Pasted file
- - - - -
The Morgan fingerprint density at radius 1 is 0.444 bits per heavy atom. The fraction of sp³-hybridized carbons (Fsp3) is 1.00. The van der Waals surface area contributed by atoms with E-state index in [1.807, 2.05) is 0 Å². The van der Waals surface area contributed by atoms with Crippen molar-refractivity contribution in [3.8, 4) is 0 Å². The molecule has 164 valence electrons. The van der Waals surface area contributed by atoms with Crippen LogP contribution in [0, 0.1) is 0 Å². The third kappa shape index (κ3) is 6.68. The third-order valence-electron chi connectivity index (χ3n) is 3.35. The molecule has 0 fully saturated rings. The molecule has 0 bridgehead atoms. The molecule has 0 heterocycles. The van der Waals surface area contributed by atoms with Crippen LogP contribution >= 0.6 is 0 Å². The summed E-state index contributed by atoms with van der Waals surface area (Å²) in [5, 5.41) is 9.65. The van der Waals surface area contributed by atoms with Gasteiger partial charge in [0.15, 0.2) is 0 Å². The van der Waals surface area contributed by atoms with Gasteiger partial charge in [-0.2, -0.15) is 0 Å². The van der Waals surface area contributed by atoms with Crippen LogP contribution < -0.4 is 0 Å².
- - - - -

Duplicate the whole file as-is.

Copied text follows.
The Morgan fingerprint density at radius 1 is 0.444 bits per heavy atom. The fraction of sp³-hybridized carbons (Fsp3) is 1.00. The van der Waals surface area contributed by atoms with E-state index in [1.807, 2.05) is 0 Å². The van der Waals surface area contributed by atoms with Crippen molar-refractivity contribution in [3.8, 4) is 0 Å². The molecule has 164 valence electrons. The van der Waals surface area contributed by atoms with Crippen LogP contribution in [0, 0.1) is 0 Å². The third kappa shape index (κ3) is 6.68. The third-order valence-electron chi connectivity index (χ3n) is 3.35. The molecule has 0 fully saturated rings. The molecule has 0 bridgehead atoms. The molecule has 0 heterocycles. The van der Waals surface area contributed by atoms with Crippen LogP contribution >= 0.6 is 0 Å². The summed E-state index contributed by atoms with van der Waals surface area (Å²) in [5, 5.41) is 9.65. The van der Waals surface area contributed by atoms with Gasteiger partial charge in [0.15, 0.2) is 0 Å². The van der Waals surface area contributed by atoms with Gasteiger partial charge in [-0.2, -0.15) is 0 Å². The van der Waals surface area contributed by atoms with Crippen LogP contribution < -0.4 is 0 Å².